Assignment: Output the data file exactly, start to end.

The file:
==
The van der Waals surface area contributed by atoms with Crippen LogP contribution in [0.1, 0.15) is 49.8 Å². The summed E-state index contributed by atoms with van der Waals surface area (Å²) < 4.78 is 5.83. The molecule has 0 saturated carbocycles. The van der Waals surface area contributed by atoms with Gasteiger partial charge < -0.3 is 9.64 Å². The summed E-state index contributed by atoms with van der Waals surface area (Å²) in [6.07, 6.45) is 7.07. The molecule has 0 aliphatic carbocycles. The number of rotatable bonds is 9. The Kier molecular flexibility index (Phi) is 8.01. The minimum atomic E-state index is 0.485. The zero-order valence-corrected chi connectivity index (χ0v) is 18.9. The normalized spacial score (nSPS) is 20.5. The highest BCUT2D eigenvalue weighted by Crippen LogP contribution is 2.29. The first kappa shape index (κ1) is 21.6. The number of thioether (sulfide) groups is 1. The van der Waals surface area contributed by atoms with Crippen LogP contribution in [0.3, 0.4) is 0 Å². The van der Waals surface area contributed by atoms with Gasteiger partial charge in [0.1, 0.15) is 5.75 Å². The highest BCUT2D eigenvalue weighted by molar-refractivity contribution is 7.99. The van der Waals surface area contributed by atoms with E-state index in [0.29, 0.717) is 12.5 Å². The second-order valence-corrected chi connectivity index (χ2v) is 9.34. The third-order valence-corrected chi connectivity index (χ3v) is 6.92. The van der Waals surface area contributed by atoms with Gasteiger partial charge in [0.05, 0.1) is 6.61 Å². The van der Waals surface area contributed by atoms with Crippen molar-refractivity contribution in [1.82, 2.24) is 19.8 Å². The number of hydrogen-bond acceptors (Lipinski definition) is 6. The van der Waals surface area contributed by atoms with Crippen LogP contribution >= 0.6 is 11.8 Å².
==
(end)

The van der Waals surface area contributed by atoms with Crippen LogP contribution in [0.1, 0.15) is 49.8 Å². The summed E-state index contributed by atoms with van der Waals surface area (Å²) < 4.78 is 5.83. The molecule has 0 saturated carbocycles. The van der Waals surface area contributed by atoms with Gasteiger partial charge < -0.3 is 9.64 Å². The summed E-state index contributed by atoms with van der Waals surface area (Å²) in [6.07, 6.45) is 7.07. The molecule has 0 aliphatic carbocycles. The number of rotatable bonds is 9. The Kier molecular flexibility index (Phi) is 8.01. The minimum atomic E-state index is 0.485. The zero-order valence-corrected chi connectivity index (χ0v) is 18.9. The normalized spacial score (nSPS) is 20.5. The highest BCUT2D eigenvalue weighted by Crippen LogP contribution is 2.29. The first kappa shape index (κ1) is 21.6. The number of thioether (sulfide) groups is 1. The van der Waals surface area contributed by atoms with Crippen LogP contribution in [0.3, 0.4) is 0 Å². The van der Waals surface area contributed by atoms with Gasteiger partial charge in [0.1, 0.15) is 5.75 Å². The highest BCUT2D eigenvalue weighted by molar-refractivity contribution is 7.99. The van der Waals surface area contributed by atoms with E-state index in [0.29, 0.717) is 12.5 Å². The second-order valence-corrected chi connectivity index (χ2v) is 9.34. The third-order valence-corrected chi connectivity index (χ3v) is 6.92. The van der Waals surface area contributed by atoms with Gasteiger partial charge in [0.05, 0.1) is 6.61 Å². The van der Waals surface area contributed by atoms with Crippen molar-refractivity contribution in [1.82, 2.24) is 19.8 Å². The number of hydrogen-bond acceptors (Lipinski definition) is 6. The van der Waals surface area contributed by atoms with Crippen LogP contribution >= 0.6 is 11.8 Å².